But we fall into a rhythm, greet each other at the same time every day. A standing date.


We talk. We do more than that. The book and I have discussions. In the middle, there are multiple ways for things to go. I try some things that work. I try some that don't. I pull out the note cards, fuss with my outline. I spread cards out on the floor all around me, trying to analyze and dissect what's working, what's not.


Sometimes, it's a test of endurance, pushing through. But I can see to the end. When I have the ending firmly structured, the last ten thousand words fly. It's bliss. I see where all the tendrils of thought and plot threads I had developed in the beginning curve back around. I think I understand the story, now: the hidden symbols, the growth of the character. I understand what it is about the story that attracted me to it. I understand what I'm afraid of about it.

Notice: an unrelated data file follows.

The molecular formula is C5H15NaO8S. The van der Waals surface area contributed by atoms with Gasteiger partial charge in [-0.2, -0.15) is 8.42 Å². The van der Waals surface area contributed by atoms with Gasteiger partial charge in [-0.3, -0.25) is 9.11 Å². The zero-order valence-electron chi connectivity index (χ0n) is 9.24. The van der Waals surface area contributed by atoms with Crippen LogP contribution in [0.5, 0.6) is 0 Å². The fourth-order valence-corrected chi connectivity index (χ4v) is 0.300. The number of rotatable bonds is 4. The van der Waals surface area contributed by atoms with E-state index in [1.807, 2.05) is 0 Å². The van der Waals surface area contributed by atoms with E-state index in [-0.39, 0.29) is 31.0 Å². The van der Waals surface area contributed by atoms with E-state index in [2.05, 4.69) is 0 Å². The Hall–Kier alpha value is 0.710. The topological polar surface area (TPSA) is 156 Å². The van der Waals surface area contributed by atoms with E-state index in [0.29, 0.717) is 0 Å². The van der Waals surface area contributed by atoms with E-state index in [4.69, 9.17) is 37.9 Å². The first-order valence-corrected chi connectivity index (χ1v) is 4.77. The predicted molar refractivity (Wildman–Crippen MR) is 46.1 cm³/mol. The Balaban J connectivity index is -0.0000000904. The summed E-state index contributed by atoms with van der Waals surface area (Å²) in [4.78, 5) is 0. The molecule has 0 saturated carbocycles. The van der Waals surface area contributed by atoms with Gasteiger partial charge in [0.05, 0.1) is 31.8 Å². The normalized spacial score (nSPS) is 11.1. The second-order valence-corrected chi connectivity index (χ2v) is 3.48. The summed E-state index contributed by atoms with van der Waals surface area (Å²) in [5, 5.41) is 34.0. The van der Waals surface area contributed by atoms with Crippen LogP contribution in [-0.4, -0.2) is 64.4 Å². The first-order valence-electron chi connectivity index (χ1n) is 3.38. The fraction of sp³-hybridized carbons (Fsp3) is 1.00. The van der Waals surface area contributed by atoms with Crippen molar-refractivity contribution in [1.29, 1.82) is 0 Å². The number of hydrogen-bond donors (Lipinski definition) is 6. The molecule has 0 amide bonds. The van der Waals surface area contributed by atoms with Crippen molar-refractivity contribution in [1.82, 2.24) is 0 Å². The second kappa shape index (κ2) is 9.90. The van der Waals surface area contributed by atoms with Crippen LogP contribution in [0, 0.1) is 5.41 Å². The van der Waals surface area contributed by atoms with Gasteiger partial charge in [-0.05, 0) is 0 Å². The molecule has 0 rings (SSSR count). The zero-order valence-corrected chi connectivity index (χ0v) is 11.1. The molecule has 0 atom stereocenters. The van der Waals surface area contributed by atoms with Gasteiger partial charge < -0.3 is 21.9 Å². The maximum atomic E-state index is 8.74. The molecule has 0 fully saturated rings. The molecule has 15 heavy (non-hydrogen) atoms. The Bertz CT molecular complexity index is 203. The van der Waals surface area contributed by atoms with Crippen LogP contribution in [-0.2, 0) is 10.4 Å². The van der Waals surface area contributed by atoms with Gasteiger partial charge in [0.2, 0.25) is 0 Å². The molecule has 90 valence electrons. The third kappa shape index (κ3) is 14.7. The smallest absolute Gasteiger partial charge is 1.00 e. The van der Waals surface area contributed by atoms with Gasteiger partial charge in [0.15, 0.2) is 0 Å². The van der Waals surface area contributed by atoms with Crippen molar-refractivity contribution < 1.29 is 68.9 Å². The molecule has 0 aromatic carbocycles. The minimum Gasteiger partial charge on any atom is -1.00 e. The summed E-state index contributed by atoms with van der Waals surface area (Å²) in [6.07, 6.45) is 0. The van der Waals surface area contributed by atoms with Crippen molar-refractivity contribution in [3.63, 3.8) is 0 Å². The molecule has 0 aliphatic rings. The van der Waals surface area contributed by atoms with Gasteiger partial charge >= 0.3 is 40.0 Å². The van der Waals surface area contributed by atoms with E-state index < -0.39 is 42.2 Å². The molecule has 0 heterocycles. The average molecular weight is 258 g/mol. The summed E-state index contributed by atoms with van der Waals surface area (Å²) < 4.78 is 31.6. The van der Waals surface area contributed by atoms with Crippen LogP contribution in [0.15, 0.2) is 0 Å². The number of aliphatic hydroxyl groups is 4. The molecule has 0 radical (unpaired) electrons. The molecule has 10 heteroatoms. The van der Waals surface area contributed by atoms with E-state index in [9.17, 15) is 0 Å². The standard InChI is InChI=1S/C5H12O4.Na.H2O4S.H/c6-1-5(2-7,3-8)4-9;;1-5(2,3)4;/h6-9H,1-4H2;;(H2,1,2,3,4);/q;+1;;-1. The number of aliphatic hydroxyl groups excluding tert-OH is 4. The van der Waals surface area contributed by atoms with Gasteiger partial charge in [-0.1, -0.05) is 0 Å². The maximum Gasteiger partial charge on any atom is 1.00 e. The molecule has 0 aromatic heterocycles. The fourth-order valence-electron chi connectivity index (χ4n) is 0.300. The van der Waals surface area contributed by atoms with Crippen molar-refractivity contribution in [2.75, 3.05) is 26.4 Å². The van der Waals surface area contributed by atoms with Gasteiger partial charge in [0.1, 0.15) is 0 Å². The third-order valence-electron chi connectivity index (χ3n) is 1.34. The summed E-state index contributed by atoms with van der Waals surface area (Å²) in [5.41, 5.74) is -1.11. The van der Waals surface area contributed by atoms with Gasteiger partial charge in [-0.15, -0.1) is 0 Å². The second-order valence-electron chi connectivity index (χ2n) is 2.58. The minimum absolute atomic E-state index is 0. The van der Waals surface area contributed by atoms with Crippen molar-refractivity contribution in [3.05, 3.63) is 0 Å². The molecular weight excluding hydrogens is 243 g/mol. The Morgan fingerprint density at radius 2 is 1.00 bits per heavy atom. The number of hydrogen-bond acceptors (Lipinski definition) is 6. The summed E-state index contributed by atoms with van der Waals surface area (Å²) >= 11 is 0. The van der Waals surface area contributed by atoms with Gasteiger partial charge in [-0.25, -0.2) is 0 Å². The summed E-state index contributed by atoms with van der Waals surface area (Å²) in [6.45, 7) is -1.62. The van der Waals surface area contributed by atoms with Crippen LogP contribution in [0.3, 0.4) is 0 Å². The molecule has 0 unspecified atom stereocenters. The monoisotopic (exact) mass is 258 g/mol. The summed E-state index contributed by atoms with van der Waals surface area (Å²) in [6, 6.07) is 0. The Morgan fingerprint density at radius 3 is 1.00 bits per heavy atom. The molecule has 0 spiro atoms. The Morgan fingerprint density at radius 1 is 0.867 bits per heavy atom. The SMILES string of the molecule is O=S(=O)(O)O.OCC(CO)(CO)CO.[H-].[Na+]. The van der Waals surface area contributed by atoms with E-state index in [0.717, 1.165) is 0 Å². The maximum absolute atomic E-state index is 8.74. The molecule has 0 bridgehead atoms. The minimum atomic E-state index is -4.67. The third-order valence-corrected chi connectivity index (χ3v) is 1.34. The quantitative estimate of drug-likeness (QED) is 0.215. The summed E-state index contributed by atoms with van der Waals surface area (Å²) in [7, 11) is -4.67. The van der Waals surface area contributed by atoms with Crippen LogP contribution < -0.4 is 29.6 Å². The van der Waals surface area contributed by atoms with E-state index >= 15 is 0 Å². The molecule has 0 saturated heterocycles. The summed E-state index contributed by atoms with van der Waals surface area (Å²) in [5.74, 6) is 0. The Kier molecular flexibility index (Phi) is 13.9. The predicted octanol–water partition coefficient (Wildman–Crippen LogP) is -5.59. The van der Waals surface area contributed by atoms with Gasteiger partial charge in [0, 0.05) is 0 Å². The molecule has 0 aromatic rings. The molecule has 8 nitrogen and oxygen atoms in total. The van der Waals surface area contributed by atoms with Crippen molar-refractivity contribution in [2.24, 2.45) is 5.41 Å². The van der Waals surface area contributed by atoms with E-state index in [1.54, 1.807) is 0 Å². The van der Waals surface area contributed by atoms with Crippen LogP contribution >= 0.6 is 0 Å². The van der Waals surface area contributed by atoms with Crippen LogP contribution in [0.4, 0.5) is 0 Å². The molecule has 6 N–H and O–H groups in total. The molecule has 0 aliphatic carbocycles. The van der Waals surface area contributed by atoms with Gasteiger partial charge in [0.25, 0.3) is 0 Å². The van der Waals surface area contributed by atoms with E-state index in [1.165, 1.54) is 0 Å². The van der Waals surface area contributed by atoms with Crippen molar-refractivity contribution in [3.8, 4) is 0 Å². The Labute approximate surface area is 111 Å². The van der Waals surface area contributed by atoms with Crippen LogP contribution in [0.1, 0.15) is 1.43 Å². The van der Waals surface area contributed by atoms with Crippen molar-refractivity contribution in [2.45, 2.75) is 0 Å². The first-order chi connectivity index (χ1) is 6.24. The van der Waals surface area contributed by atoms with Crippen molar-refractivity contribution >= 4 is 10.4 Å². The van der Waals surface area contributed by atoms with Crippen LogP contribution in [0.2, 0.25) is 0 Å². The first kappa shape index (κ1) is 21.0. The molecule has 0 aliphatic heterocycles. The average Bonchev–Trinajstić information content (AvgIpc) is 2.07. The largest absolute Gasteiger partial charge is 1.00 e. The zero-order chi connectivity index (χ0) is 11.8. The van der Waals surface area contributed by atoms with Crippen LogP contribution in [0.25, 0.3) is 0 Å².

The end is the best part. It gathers momentum, takes wing.


And flies right out of my hands. I type THE END on the last page.


And I feel a pang of sadness. It's gone. It's moved out of my life, out of my mind and my heart. There's still some tweaking to be done. Editing. Smoothing. But that part feels like the post-mortem of the relationship.


The story's gone. I did what I needed to: I gave the story a voice. And it left me. The nest's empty. Lonely.


And the only solution is to fill it again, with another egg of a story. Another beginning.



Laura Bickle has worked in library science, criminology, and technology for several years. She lives in the Midwestern U.S. with her chief muse, owned by four mostly-reformed feral cats. Writing as Laura Bickle, she's the author of EMBERS and SPARKS for Pocket - Juno Books. Writing as Alayna Williams, she's the author of DARK ORACLE and ROGUE ORACLE. More info on her urban fantasy and general nerdiness is here: www.salamanderstales.com